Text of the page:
Google's secret Project Wing drones could give speed to Google Shopping Express deliveries

Though your next Nexus smartphone may not be delivered by Google via its delivery drones, or Amazon's drones for that matter, Google has been actively and secretly flight testing drones in Australia for some time now. Dubbed Project Wing, after two years of testing and development of this ambitious endeavor, Google's research team has concluded that the task can be achieved and that future deliveries could be made by these self flying vehicles.

And although these drones could be used to deliver goods, like in Google's Shopping Express delivery service, Google says that it could also be used in emergency situations and with disaster relief, like sending defibrillators or emergency supplies to disaster-stricken regions. Google rival Amazon has already showcased its own experiments with drones.

In contrast to Amazon's more utilitarian helicopter design, Google's drones appear more striking. The drones were designed by Google X labs and they weigh in at just over 20 pounds with a wingspan of 5 feet that is driven by four propellers allowing.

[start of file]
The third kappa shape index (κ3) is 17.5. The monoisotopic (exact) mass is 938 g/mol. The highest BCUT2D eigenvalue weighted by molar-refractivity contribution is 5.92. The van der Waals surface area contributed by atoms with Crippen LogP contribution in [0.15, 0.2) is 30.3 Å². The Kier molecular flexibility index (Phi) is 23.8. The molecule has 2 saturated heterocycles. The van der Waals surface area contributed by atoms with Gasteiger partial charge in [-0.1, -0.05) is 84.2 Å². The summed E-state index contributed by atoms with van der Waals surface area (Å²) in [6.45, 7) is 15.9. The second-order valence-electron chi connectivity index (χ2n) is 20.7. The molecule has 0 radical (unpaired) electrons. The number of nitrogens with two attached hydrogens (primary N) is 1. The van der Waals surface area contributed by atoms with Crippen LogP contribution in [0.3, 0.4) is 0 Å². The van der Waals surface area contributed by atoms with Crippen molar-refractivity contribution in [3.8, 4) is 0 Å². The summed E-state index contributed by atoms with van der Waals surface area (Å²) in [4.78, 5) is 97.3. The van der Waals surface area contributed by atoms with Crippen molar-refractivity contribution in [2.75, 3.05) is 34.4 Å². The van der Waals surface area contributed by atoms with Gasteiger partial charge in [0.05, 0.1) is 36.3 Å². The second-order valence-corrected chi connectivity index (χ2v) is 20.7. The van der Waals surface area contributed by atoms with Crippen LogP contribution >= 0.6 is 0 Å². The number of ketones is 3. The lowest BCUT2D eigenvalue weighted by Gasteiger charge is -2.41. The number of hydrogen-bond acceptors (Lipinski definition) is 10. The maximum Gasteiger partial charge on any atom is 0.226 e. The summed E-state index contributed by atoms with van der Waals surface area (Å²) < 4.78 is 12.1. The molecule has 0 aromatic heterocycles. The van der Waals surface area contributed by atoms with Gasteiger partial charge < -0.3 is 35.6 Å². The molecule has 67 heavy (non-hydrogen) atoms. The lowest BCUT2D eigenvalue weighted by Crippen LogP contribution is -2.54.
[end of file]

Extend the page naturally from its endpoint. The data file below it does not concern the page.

"The small, white glossy machine has a "blended wing" design where the entire body of the aircraft provides lift," the BBC noted. "The vehicle is known as a "tail sitter" - since it rests on the ground with its propellers pointed straight up, but then transitions into a horizontal flight pattern."

The hybrid design allows the drones to take off and land without a runway while still allowing it fly quickly and efficiently.

The flying vehicle is also equipped with GPS, cameras, radios, and a number of different sensors. But because of its light weight, don't expect Project Wing to be able to do much heavy lifting in delivering heavier packages.

And unlike other drone delivery projects, Google's un-manned flying vehicle will not land to drop off goods, and that may be a good thing. Citing safety reasons, people want to touch the drone and that could cause injury if the propellers are still spinning, Google will tether packages with a string and drop the packages onto the ground before flying away.

Still, with changing regulations, it's too early to tell when Project Wing could become a reality. It may be an uphill battle, but at least its a project that Google says is "surmountable."

Source: BBC, The Atlantic

Chuong H Nguyen